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    Spanish company Ferry Group is to invest €42/US$55.2 million in a project for the production of biomass fuel pellets in Bulgaria. The 3-year project consists of establishing plantations of paulownia trees near the city of Tran. Paulownia is a fast-growing tree used for the commercial production of fuel pellets. Dnevnik - Feb. 20, 2007.

    Hungary's BHD Hõerõmû Zrt. is to build a 35 billion Forint (€138/US$182 million) commercial biomass-fired power plant with a maximum output of 49.9 MW in Szerencs (northeast Hungary). Portfolio.hu - Feb. 20, 2007.

    Tonight at 9pm, BBC Two will be showing a program on geo-engineering techniques to 'save' the planet from global warming. Five of the world's top scientists propose five radical scientific inventions which could stop climate change dead in its tracks. The ideas include: a giant sunshade in space to filter out the sun's rays and help cool us down; forests of artificial trees that would breath in carbon dioxide and stop the green house effect and a fleet futuristic yachts that will shoot salt water into the clouds thickening them and cooling the planet. BBC News - Feb. 19, 2007.

    Archer Daniels Midland, the largest U.S. ethanol producer, is planning to open a biodiesel plant in Indonesia with Wilmar International Ltd. this year and a wholly owned biodiesel plant in Brazil before July, the Wall Street Journal reported on Thursday. The Brazil plant is expected to be the nation's largest, the paper said. Worldwide, the company projects a fourfold rise in biodiesel production over the next five years. ADM was not immediately available to comment. Reuters - Feb. 16, 2007.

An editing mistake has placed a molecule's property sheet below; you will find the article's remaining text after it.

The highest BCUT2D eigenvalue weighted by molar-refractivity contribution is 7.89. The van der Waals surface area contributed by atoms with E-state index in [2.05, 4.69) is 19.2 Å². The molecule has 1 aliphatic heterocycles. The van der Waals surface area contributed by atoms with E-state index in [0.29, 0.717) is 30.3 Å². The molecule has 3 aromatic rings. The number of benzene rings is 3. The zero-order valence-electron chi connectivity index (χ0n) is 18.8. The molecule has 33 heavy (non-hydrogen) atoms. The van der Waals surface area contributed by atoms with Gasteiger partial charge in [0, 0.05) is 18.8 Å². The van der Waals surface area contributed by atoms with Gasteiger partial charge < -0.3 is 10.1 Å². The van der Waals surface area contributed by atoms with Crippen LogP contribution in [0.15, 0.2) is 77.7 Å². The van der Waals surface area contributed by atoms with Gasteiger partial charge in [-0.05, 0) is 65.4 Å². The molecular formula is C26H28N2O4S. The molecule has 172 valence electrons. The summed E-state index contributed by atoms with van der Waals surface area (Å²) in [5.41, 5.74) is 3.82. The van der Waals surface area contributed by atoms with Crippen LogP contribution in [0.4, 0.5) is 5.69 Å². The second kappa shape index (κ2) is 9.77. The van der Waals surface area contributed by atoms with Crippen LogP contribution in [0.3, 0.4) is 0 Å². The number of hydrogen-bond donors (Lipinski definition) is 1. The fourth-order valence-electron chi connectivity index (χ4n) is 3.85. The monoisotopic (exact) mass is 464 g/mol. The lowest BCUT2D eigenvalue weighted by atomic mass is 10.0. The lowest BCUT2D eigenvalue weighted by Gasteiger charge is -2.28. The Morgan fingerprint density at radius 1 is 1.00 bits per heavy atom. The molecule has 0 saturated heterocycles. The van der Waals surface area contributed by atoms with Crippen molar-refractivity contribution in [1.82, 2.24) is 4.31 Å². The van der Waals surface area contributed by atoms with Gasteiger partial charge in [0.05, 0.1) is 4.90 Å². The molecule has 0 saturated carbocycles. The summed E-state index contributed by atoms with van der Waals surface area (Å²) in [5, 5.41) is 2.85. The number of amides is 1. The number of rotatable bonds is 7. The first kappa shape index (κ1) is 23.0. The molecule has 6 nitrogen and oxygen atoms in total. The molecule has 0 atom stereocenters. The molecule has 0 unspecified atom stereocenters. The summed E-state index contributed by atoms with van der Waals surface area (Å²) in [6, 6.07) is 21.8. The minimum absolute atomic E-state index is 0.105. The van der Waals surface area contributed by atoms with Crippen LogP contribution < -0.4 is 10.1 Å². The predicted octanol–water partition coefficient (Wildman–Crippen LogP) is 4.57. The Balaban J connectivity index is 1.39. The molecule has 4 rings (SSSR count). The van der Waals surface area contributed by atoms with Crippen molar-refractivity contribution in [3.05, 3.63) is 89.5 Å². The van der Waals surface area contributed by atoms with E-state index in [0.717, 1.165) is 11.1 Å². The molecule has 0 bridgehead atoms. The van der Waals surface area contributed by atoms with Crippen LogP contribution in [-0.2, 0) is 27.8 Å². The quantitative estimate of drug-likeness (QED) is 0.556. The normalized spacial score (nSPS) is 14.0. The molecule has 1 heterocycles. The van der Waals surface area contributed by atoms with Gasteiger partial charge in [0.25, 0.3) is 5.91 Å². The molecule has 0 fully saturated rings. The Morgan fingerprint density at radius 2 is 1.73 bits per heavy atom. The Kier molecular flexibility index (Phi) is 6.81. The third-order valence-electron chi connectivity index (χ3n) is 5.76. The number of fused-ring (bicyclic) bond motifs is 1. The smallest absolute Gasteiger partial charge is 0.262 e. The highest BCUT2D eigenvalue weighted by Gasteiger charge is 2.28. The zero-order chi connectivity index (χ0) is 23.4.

Finnish engineering firm Pöyry Oyj has been awarded contracts by San Carlos Bioenergy Inc. to provide services for the first bioethanol plant in the Philippines. The aggregate contract value is EUR 10 million. The plant is to be build in the Province of San Carlos on the north-eastern tip of Negros Island. The plant is expected to deliver 120,000 liters/day of bioethanol and 4 MW of excess power to the grid. Kauppalehti Online - Feb. 15, 2007.

    In order to reduce fuel costs, a Mukono-based flower farm which exports to Europe, is building its own biodiesel plant, based on using Jatropha curcas seeds. It estimates the fuel will cut production costs by up to 20%. New Vision (Kampala, Uganda) - Feb. 12, 2007.

    The Tokyo Metropolitan Government has decided to use 10% biodiesel in its fleet of public buses. The world's largest city is served by the Toei Bus System, which is used by some 570,000 people daily. Digital World Tokyo - Feb. 12, 2007.

    Fearing lack of electricity supply in South Africa and a price tag on CO2, WSP Group SA is investing in a biomass power plant that will replace coal in the Letaba Citrus juicing plant which is located in Tzaneen. Mining Weekly - Feb. 8, 2007.

    In what it calls an important addition to its global R&D capabilities, Archer Daniels Midland (ADM) is to build a new bioenergy research center in Hamburg, Germany. World Grain - Feb. 5, 2007.

    EthaBlog's Henrique Oliveira interviews leading Brazilian biofuels consultant Marcelo Coelho who offers insights into the (foreign) investment dynamics in the sector, the history of Brazilian ethanol and the relationship between oil price trends and biofuels. EthaBlog - Feb. 2, 2007.

    The government of Taiwan has announced its renewable energy target: 12% of all energy should come from renewables by 2020. The plan is expected to revitalise Taiwan's agricultural sector and to boost its nascent biomass industry. China Post - Feb. 2, 2007.

    Production at Cantarell, the world's second biggest oil field, declined by 500,000 barrels or 25% last year. This virtual collapse is unfolding much faster than projections from Mexico's state-run oil giant Petroleos Mexicanos. Wall Street Journal - Jan. 30, 2007.